"Data-Driven Thinking" is written by members of the media community and contains fresh ideas on the digital revolution in media.
Today’s column is written by Ran Ben-Yair, co-founder and CEO at Ubimo.
Transparency has always been a hot-button industry word. In the past year, it’s gained even further currency, often from the heated rhetoric of industry leaders clamoring for more of it. Transparency and accountability have become the two-headed crusade of prominent brand marketers railing against fraud, brand safety, black-box media arbitrage and bloated supply chains.
The focus on transparency may also apply to data. Data transparency refers to marketers’ newfound ability to dive deeper into their collective data sets and retain the resulting knowledge within the organization in contrast to black box practices. It’s a topic that’s a lot less sexy than brand safety or fraud but is equally as important. What binds them together is that the lack of transparency leads to the same unfavorable result: wasteful and inefficient marketing and advertising.
First-party consumer data signals are being amassed at unprecedented levels. Brands can create more accurate and sharply nuanced consumer segments than ever before, because of the proliferation of consumer signals and the emergence of better technology. It is a far cry from the early days of RTB and programmatic advertising, when flimsy audience segments were based primarily on third-party data that often weren’t particularly accurate or up to date.
Despite these improvements, I see much hesitation in the marketplace to invest in in-house data infrastructures, which would enable data transparency. I don’t mean investing in the construction of the technology; I’m referring more to a shift in mindset, whereby the brand takes control and ownership of the data. The primary goal is to retain and build upon as much data as possible within the organization, including CRM, sales, location signals and device data, among other data sources.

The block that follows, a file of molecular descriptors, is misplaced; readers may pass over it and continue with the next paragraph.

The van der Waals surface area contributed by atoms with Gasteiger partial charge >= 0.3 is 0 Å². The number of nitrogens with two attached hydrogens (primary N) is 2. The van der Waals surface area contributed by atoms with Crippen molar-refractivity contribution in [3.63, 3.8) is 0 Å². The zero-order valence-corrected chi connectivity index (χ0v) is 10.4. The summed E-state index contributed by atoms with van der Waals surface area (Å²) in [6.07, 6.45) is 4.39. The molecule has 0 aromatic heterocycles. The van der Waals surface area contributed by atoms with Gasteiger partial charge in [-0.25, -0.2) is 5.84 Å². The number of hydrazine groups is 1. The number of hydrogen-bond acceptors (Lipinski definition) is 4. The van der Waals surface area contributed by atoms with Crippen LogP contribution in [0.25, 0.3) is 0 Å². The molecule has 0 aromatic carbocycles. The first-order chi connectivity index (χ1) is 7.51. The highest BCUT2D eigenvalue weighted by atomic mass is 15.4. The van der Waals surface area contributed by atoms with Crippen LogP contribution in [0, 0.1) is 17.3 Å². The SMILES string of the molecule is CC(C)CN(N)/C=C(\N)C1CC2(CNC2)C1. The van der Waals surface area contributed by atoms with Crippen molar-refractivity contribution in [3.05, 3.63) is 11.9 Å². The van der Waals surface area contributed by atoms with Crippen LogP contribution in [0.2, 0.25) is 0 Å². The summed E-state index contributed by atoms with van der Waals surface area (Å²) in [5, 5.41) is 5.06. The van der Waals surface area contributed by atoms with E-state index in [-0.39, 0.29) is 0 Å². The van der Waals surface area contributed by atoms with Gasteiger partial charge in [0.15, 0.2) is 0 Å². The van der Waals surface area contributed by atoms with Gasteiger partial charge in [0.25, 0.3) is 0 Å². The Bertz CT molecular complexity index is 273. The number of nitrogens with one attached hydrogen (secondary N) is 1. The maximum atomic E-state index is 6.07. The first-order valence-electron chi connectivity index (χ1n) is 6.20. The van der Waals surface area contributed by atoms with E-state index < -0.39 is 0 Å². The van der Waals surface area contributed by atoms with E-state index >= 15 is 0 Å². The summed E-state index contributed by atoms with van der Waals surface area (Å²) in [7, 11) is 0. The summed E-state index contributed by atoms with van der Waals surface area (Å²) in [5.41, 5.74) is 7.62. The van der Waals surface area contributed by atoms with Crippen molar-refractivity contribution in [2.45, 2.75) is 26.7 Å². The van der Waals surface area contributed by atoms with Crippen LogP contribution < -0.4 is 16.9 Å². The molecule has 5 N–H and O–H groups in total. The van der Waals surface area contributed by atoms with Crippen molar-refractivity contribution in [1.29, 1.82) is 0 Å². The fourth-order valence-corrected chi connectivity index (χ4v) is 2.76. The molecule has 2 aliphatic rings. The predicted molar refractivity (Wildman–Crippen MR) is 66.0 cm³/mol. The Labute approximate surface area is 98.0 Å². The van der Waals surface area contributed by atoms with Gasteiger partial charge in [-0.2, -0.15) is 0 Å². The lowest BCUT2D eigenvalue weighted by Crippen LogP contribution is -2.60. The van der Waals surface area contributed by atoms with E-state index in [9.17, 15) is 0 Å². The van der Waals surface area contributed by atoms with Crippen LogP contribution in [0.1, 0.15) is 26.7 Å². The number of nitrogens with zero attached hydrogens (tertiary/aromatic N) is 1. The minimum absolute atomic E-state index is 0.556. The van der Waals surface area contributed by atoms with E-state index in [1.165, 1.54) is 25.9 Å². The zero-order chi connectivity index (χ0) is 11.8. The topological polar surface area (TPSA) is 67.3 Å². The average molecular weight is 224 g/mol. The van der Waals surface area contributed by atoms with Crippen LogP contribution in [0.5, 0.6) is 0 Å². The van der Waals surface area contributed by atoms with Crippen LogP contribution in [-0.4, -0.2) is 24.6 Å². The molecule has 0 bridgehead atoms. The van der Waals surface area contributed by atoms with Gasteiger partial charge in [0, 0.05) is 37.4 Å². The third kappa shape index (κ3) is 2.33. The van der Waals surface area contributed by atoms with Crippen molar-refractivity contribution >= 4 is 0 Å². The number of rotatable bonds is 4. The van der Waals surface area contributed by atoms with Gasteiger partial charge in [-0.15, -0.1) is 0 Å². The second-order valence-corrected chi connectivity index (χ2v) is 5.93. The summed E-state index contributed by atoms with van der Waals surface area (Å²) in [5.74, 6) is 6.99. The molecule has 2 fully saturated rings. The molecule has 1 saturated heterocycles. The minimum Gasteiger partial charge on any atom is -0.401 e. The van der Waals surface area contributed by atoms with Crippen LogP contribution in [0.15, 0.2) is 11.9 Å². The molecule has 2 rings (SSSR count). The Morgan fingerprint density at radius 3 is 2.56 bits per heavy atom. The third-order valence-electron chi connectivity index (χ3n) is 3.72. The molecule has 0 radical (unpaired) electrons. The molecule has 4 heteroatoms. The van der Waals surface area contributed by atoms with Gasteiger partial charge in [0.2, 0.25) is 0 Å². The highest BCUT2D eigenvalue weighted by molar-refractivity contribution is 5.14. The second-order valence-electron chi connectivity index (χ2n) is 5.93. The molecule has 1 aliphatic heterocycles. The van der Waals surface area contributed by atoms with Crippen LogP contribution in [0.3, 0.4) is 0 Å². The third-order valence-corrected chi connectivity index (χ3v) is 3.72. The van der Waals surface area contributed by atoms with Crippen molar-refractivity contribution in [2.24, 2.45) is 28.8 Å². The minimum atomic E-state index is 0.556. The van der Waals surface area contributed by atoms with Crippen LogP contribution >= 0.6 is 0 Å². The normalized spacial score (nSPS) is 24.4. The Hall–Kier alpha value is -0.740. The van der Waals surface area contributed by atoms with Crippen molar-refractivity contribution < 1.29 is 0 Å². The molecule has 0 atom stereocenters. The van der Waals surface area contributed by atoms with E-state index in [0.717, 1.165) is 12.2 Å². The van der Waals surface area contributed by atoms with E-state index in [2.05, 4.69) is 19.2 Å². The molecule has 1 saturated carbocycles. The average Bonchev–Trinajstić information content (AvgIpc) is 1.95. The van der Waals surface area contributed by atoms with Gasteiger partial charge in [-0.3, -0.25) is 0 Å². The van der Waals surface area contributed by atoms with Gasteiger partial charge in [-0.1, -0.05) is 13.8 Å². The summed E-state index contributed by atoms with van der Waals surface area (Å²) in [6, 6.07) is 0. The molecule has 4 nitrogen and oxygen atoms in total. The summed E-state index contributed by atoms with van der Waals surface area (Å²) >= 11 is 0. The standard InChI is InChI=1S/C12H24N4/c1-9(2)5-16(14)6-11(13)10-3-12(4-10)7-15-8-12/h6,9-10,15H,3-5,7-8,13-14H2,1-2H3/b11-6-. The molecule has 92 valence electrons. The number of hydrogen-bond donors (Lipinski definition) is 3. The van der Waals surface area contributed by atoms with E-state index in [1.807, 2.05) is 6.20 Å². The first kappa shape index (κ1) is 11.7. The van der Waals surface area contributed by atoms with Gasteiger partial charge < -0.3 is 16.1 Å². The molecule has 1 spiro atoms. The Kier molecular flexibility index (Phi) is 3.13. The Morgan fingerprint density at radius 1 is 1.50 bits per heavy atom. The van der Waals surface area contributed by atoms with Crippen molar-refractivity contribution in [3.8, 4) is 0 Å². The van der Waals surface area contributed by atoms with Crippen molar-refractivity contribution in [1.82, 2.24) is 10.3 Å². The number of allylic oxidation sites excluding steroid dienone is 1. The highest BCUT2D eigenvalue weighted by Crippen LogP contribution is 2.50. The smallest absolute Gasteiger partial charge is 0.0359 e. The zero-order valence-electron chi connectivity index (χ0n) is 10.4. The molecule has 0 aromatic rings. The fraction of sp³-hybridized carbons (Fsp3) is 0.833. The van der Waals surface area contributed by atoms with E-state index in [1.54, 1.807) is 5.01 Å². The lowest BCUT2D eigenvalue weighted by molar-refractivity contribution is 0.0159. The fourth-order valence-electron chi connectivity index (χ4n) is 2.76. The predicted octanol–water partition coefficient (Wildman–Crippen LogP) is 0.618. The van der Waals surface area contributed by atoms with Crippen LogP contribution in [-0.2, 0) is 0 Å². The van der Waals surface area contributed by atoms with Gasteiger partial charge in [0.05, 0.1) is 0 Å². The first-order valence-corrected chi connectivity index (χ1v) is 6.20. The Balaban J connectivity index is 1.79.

What can full data transparency accomplish? Recently, a Fortune 500 marketer told me about an internal research initiative run by a third party. After a year, he was unhappy with the results. Any attempt to change the underlying data or questions in the research would have required going back to square one. Instead, if he had invested in an internal, transparent infrastructure to house and query the data, he could have had the flexibility to adjust his research parameters to produce a more useful result.
Only when brands have this freedom can they truly dig deep and employ even counterintuitive hypotheses to explore, unearth and accrue organizational knowledge in ways they hadn’t previously considered.
The historical primary reliance on black-box practices has to stop. I can’t tell you how many times I’ve seen marketers gain data visibility only to be surprised about glaring inaccuracies, such as significant percentages of audiences identified as both male and female. The litany of concerns also includes control groups defined for foot traffic attribution studies that turn out to be materially different from the exposed audience. Other thorns in marketers’ sides are sequential campaigns started without the ability to use past campaign data.
In contrast, by organizing and housing data in a systematic way and holding partners to a higher level of accountability, brands can begin making headway in achieving data transparency.